I was with a friend this weekend who asked me what kinds of things I look for in creating a story.
“All kinds of things,” I responded. “It really just depends on what moves me at the time.”
We were at a park with a beautiful lake. It was warm, with a breeze that modulated from brisk to downright powerful. It carried the scent of cedar and fading oak upon it. It was the sort of breeze that blew away any sort of haze, replacing it instead with the crisp energy that can be found in the last vestiges of autumn. It was as if the fall was trying to let us know what a beautiful season it was, before finally succumbing to winter’s inevitable chill.
Now, bare in mind, I live in Los Angeles, so winter’s inevitable chill will drop us to, at the extreme, a wicked 40 to 50 degrees. Some in the country may scoff at that, saying that is not really cold. To which I say, “Feels pretty damn cold to me.”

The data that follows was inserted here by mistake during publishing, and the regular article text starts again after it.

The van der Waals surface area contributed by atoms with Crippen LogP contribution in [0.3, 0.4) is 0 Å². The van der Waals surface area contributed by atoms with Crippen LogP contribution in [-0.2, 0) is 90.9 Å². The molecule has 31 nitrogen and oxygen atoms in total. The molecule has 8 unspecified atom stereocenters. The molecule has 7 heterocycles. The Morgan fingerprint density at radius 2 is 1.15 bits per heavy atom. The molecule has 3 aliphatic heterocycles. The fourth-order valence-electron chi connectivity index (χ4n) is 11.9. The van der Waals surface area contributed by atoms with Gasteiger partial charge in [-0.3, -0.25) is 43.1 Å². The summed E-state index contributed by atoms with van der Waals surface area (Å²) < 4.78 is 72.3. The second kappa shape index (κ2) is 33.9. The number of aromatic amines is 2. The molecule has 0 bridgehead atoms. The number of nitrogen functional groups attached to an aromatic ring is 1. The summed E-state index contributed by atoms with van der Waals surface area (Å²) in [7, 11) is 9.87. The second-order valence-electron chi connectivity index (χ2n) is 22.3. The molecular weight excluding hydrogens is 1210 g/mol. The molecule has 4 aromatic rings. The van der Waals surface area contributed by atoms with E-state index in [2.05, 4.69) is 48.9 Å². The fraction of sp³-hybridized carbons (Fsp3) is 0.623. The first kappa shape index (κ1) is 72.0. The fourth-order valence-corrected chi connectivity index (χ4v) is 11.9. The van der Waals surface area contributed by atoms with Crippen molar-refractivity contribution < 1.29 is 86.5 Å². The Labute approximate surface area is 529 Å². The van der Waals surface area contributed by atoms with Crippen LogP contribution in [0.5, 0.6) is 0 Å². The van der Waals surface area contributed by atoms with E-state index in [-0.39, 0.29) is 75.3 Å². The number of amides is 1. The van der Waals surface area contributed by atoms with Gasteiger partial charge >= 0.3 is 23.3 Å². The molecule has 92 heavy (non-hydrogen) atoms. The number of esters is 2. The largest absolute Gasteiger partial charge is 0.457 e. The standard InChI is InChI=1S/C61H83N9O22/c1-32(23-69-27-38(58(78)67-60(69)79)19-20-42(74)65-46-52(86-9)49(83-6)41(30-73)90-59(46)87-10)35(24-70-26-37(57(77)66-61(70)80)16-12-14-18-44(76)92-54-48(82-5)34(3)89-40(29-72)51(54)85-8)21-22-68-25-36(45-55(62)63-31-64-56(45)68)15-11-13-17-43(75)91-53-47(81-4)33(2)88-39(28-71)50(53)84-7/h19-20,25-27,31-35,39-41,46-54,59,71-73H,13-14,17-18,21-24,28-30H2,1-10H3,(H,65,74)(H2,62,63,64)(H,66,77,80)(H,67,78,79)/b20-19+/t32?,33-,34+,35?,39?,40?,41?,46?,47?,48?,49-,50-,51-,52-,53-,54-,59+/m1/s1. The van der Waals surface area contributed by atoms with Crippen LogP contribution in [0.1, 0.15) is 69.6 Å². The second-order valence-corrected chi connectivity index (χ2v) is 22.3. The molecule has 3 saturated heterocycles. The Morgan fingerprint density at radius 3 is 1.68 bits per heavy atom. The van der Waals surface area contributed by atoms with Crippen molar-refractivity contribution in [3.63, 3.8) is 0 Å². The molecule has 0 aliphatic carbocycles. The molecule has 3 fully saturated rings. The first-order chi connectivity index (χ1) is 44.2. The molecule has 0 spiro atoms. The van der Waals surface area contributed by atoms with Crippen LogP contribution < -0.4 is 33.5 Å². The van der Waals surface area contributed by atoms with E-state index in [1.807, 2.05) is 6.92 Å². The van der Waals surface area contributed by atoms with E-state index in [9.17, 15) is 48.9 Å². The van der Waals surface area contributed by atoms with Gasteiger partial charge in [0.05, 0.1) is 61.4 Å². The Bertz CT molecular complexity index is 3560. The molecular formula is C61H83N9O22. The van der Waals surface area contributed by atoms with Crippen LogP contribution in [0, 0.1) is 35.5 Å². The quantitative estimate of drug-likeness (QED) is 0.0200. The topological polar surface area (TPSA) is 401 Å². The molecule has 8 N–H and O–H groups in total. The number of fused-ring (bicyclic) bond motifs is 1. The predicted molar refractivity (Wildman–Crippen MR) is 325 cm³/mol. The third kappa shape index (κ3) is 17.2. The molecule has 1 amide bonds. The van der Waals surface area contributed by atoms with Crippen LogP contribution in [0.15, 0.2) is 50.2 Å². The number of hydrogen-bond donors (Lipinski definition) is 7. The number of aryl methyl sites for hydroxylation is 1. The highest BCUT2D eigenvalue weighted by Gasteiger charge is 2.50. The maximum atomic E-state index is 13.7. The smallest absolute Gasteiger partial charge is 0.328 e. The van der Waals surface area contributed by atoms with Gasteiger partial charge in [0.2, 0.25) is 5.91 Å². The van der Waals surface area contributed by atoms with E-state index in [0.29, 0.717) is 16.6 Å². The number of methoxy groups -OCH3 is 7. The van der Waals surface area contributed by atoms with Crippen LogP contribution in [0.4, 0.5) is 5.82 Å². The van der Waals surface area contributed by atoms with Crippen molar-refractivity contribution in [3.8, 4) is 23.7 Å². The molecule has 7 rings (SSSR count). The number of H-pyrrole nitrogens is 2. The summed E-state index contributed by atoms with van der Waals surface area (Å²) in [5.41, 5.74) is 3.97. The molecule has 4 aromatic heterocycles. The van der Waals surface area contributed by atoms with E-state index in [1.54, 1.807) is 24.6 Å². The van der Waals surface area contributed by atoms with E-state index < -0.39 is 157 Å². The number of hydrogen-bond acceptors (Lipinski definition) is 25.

Writing, in its purest form, is an encapsulation of our reality. We are affected by what we experience. As writers, we just put those experiences into our own unique perspectives. Always though, the stories breath with a measure of reality.
As we work to keep each individual character’s voice true, D.W. and I honor moments, those visceral, emotional, real moments with which the reader can identify. It is the emotional content that infuses every moment that makes a story great, because that emotional content drives the characters to react honestly.
That is what we want out of our stories, real beings influenced by events that make them react in real, relatable ways. It does not matter if the characters are sorcerers, warriors or even aliens with steely blue eyes and a big red “S” on their chests. We look for emotional integrity in what we read, and that is what I look for in what I write.
What kinds of things do you look for in a story? What about the characters moves you?
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